Sunday, December 22, 2013

Custard Tarts Revisited

The first batch. At least I remembered to sprinkle the nutmeg
on this lot.
My daughter requested custard tarts to celebrate the end of the school year. Oh, OK, twist my arm :) I varied the recipe from last time by making a chocolate crust instead of the plain (though sweet) one. I actually made two batches, refining the recipe the second time. The first effort used muffin tins (making 12 tarts) which meant lower sides on the tarts (my largest pastry cutter is 9.5cm) resulting in less custard. I also had less cocoa in the pastry which was also rolled out much thicker (about 2-3mm) so while they were OK, I figured I could do better.

The next effort made 16 tarts in a couple of cupcake tins, though I could probably have gotten 18 out of the dough if it hadn't been so warm in the kitchen (the dough got way too squishy to work with).

Always position the slightly munty ones out the back there.

  • 200g flour
  • 40g cocoa
  • 50g icing sugar
  • 160g chilled, cubed butter
  • pinch of salt
  • 4 tbsp chilled water
  • 3 eggs, beaten
  • 1 1/4 cups slightly warmed milk
  • 1/4 cup caster sugar
  • 3 tsp vanilla
  • nutmeg to sprinkle
Just after baking - note the bits of paper in the
older, less non-stick tin.
  1. Put the flour, cocoa, sugar and salt into a blender. Blend in the chilled butter until it resembles coarse breadcrumbs. Add the water 1tbsp at a time while still blending. Continue to blend until the dough starts to ball up. Turn out onto some plastic wrap, squish into a thick disk, cover fully and refrigerate for an hour before use.
  2. Roll the pastry out until quite thin - about 1mm or so. Use some flour (sparingly) to stop it sticking. Cut circles that are about 1cm larger than the cupcake cup top. Cut out lengths of 1cm wide baking paper that fit in the tray holes with bits poking up - these will be handles to help pull the tarts out if they stick (which can happen with sloshed custard). Carefully poke the circles into the holes, being sure to not create a fold. Press into the corners. If you need to press the pastry around a bunch then it's a good idea to use a cast off piece of dough rolled into a ball to push the pastry around with. This will prevent you warming up the case pastry too much when fiddling with it, or poking holes with your finger tips. Cover with plastic wrap and chill for about 20 minutes.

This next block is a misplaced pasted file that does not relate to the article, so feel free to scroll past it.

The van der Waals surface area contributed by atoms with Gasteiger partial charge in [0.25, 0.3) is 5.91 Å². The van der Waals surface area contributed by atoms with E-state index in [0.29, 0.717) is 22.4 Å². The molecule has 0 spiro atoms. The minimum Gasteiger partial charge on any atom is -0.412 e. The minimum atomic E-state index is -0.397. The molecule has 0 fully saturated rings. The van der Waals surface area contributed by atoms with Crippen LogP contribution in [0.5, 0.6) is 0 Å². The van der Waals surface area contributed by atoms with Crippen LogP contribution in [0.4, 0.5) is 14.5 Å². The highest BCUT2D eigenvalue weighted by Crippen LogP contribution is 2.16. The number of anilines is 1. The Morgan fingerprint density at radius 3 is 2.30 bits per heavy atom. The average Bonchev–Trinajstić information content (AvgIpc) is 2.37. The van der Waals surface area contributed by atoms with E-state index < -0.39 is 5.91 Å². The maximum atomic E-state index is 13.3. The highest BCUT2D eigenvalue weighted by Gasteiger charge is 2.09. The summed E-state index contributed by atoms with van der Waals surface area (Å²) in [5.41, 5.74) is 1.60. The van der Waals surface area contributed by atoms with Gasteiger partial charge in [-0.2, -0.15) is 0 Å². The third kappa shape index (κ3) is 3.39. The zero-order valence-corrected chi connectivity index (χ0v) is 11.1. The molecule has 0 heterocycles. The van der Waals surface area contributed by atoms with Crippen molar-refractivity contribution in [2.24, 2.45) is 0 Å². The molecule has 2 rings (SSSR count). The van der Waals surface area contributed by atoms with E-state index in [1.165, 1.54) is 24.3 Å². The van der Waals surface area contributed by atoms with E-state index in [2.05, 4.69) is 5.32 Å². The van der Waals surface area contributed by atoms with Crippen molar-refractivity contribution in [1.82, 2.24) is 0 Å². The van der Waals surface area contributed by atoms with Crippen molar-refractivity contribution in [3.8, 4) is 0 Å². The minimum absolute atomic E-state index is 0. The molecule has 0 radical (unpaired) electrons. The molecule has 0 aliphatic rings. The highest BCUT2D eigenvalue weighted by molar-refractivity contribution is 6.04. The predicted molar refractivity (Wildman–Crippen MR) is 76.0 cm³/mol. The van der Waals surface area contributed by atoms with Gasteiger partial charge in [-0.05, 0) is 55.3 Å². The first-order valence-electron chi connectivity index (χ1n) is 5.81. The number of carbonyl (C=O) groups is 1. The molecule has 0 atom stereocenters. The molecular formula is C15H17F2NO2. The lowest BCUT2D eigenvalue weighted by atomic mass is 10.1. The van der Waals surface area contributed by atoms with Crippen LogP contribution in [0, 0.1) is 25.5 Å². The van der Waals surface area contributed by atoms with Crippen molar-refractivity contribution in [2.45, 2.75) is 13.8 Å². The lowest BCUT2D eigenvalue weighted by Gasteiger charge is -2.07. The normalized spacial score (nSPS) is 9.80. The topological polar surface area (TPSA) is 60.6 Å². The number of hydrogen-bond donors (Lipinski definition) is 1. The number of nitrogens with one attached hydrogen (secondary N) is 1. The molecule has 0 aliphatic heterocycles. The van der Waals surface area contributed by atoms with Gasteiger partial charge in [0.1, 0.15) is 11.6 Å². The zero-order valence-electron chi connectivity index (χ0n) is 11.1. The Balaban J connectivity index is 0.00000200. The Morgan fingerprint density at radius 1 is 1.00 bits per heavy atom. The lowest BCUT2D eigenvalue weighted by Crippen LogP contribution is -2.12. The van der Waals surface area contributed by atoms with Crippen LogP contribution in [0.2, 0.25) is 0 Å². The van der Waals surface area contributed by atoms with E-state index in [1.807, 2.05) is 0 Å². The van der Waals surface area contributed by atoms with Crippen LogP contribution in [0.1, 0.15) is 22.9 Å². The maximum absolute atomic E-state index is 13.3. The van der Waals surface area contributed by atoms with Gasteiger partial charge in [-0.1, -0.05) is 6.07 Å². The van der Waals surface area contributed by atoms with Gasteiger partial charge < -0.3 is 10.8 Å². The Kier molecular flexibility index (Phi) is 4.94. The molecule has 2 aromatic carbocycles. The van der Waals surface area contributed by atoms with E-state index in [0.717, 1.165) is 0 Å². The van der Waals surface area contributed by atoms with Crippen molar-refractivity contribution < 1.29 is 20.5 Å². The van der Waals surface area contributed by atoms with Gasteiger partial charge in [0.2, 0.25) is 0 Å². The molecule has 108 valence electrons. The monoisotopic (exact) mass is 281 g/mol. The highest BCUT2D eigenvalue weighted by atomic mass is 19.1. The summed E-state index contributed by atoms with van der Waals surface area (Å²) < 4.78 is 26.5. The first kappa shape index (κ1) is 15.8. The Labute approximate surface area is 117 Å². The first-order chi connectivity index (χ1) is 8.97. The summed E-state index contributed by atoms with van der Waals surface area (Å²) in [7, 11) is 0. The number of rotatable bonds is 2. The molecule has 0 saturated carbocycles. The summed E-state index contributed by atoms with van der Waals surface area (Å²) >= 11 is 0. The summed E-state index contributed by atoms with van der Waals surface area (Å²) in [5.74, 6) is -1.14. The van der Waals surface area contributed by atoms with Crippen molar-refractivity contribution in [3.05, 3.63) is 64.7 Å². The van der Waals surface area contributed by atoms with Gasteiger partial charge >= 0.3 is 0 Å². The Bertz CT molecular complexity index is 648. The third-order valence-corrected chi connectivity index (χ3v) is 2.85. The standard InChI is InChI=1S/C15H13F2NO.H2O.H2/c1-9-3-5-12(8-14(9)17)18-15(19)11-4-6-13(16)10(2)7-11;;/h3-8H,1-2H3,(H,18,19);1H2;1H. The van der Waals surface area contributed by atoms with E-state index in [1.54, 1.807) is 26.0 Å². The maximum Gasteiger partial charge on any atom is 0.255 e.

3. Preheat the oven to 200°C. Jab the case bases with a fork a couple of times, cover with a little bit of foil (carefully - I find it's easy to accidentally push the pastry sides down) and some baking weights. Bake for 10 minutes and then remove the foil to bake a further 10 minutes (after starting the second bake, prepare step 4). If your oven is as uneven as mine that's a good opportunity to turn the tray around to even out the bake a little. It can be tricky to tell if the pastry is done because it's so dark, but that cooking time should be about right.
  4. Reduce oven to 180°C. Mix the slightly warmed milk, caster sugar, vanilla and eggs. Skim off any bubbles and floating egg white chunks. Once the pastry comes out of the blind baking, carefully pour the custard into the cases up to the rim. Sprinkle with the nutmeg.
  5. Bake for 20 minutes or until the custard doesn't wobble too alarmingly. Cool the tarts in the tin for about 5 minutes and then cool on a wire rack.
Next time I'll tweak the recipe by adding just a little more sugar to the crust. Maybe another 20-30 grams. I seem to recall reading somewhere that a 1:2 ratio of cocoa to sugar is good to aim for, but I might be making that up.

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